As many as 1,000 Iranian Jews will soon be able to leave their homeland for Austria, the first step in a two-step process for gaining admission to the United States as refugees.
Until now, these Jews were unable to apply for Austrian visas because they did not have friends or relatives outside of Iran who could put up the requisite $2,100 security deposit needed for those wishing to wait in Vienna while their refugee applications are reviewed. The money is required to assure Austria that the applicants do not become wards of the state.
Back in the Middle Ages, cartographers would draw maps of the world with the Holy Land in dead center, and if you never saw those maps you could pick up the Week in Review section of The New York Times and get the idea.
On one page of the section, Thomas Friedman’s column, “Obama and the Jews” was really about Israel and Friedman’s realization that those who care about Israel will be wiser to vote for the candidate “who will make America strongest ... Nothing would imperil Israel more than an enfeebled, isolated America.”
Yehudit Moch of Park Slope walked into St. Vincent's Hospital in Greenwich Village last week sporting a T-shirt embroidered with a large Star of David.
"You'd better close your jacket," said the receptionist, who was half-Jewish. "It's not safe to be wearing that on the streets of New York."
Other than the occasional murder, few newspaper stories, if any, originate from the desolation of East Tremont Avenue; certainly no stories in Jewish newspapers, now that all the Jews have long ago scattered from these Bronx streets. Thereís nothing left on East Tremont, is there? But let it be written, in the words of the biblical Jacob: ìSurely, God is in this place ó and I, I did not know.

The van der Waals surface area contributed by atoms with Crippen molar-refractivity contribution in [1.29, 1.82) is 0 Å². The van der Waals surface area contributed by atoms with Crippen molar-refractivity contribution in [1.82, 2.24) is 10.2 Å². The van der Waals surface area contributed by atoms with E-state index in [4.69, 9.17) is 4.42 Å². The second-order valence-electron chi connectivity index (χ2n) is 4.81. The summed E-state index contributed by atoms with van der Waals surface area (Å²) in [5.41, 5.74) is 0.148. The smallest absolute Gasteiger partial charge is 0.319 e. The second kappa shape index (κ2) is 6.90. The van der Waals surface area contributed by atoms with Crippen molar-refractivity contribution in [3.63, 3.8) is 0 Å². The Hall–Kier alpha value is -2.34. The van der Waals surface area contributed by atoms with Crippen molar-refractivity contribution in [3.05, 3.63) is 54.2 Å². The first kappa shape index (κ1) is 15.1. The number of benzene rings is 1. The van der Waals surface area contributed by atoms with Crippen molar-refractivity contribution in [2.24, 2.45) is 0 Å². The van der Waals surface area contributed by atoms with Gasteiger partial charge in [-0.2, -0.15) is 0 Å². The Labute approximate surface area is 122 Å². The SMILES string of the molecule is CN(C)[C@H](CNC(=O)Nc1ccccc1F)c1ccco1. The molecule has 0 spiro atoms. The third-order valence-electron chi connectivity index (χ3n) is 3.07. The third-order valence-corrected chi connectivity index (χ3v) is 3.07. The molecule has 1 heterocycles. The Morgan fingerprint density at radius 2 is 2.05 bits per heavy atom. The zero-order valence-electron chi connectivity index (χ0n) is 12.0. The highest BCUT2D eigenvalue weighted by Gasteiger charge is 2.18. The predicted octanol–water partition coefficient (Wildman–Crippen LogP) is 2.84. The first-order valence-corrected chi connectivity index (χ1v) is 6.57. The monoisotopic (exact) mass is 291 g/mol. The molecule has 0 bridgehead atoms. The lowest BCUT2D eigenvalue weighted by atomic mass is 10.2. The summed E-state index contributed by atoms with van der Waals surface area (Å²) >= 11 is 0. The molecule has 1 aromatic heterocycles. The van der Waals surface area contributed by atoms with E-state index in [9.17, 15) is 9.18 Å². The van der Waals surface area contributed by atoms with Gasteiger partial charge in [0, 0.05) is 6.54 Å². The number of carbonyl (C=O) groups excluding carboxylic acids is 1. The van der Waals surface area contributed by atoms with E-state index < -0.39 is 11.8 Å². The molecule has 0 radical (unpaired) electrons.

With her 10-year-old son at her side, a disabled widow from Long Beach told a hushed group of 500 UJA-Federation lay and professional leaders that the local Jewish community center has "been there for us in the very darkest of times."
"I have an immune disease called fibromyalga," explained Harriet Cohen, 46, at the annual Long Island General Assembly in Roslyn, which provides UJA-Federation-funded organizations an opportunity to display their activities.
Saying the last 18 months have been one of the "saddest chapters in our country's history," the executive vice president of UJA-Federation detailed his organization's struggle to deal with the impact of welfare reform.
"I can report to you the panic that ensued" as legal immigrants here more than five years realized they would lose Supplemental Security Income, Medicaid and food stamps, Stephen Solender told a recent UJA-Federation-sponsored legislative breakfast.
Holocaust survivors dealing with the sometimes mystifying restitution process now can get help in filling out the forms.
The newly created Holocaust Compensation Assistance Project will offer the assistance on claims for the German Slave and Forced Labor fund and the Swiss bank settlement, as well as other free legal help and support to survivors and their families.
Friday, August 14th, 2009
Since I’ve been talking a lot about health care reform in the last few days, here’s another item: the Reform movement has launched its own site to serve as a resource for Jewish activists who want to see some kind of universal health plan passed this year, out-of-control town meetings notwithstanding.
Thursday, August 13th, 2009
So what do you suppose the Republican Jewish Coalition, a group’s that’s partisan with a capital “P,” thinks about the Democrats’ health insurance reform plans and the administration’s strong support?
C’mon, take a wild guess.
Stumped? They’re against it, just about as much as the National Jewish Democratic Council (NJDC) is for it.
This is what the RJC had to say in an action alert today today: